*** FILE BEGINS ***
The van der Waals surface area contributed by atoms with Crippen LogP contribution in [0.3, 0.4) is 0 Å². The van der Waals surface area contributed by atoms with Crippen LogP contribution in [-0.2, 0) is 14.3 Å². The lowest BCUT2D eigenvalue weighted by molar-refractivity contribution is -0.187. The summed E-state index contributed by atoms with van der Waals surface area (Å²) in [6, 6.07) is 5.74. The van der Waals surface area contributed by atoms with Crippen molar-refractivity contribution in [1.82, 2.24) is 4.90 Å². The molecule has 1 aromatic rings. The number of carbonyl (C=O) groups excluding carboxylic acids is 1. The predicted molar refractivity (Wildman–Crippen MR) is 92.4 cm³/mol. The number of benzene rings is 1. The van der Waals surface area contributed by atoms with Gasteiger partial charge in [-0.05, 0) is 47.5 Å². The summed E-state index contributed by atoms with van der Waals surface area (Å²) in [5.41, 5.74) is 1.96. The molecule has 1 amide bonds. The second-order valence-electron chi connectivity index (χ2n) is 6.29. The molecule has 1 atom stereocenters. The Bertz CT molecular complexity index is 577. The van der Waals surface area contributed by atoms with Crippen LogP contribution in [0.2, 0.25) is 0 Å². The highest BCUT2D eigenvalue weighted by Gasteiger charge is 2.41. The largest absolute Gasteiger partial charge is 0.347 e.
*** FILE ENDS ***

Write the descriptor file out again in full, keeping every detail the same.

The van der Waals surface area contributed by atoms with Crippen LogP contribution in [0.3, 0.4) is 0 Å². The van der Waals surface area contributed by atoms with Crippen LogP contribution in [-0.2, 0) is 14.3 Å². The lowest BCUT2D eigenvalue weighted by molar-refractivity contribution is -0.187. The summed E-state index contributed by atoms with van der Waals surface area (Å²) in [6, 6.07) is 5.74. The van der Waals surface area contributed by atoms with Crippen molar-refractivity contribution in [1.82, 2.24) is 4.90 Å². The molecule has 1 aromatic rings. The number of carbonyl (C=O) groups excluding carboxylic acids is 1. The predicted molar refractivity (Wildman–Crippen MR) is 92.4 cm³/mol. The number of benzene rings is 1. The van der Waals surface area contributed by atoms with Gasteiger partial charge in [-0.05, 0) is 47.5 Å². The summed E-state index contributed by atoms with van der Waals surface area (Å²) in [5.41, 5.74) is 1.96. The molecule has 1 amide bonds. The second-order valence-electron chi connectivity index (χ2n) is 6.29. The molecule has 1 atom stereocenters. The Bertz CT molecular complexity index is 577. The van der Waals surface area contributed by atoms with Crippen LogP contribution in [0.2, 0.25) is 0 Å². The highest BCUT2D eigenvalue weighted by Gasteiger charge is 2.41. The largest absolute Gasteiger partial charge is 0.347 e.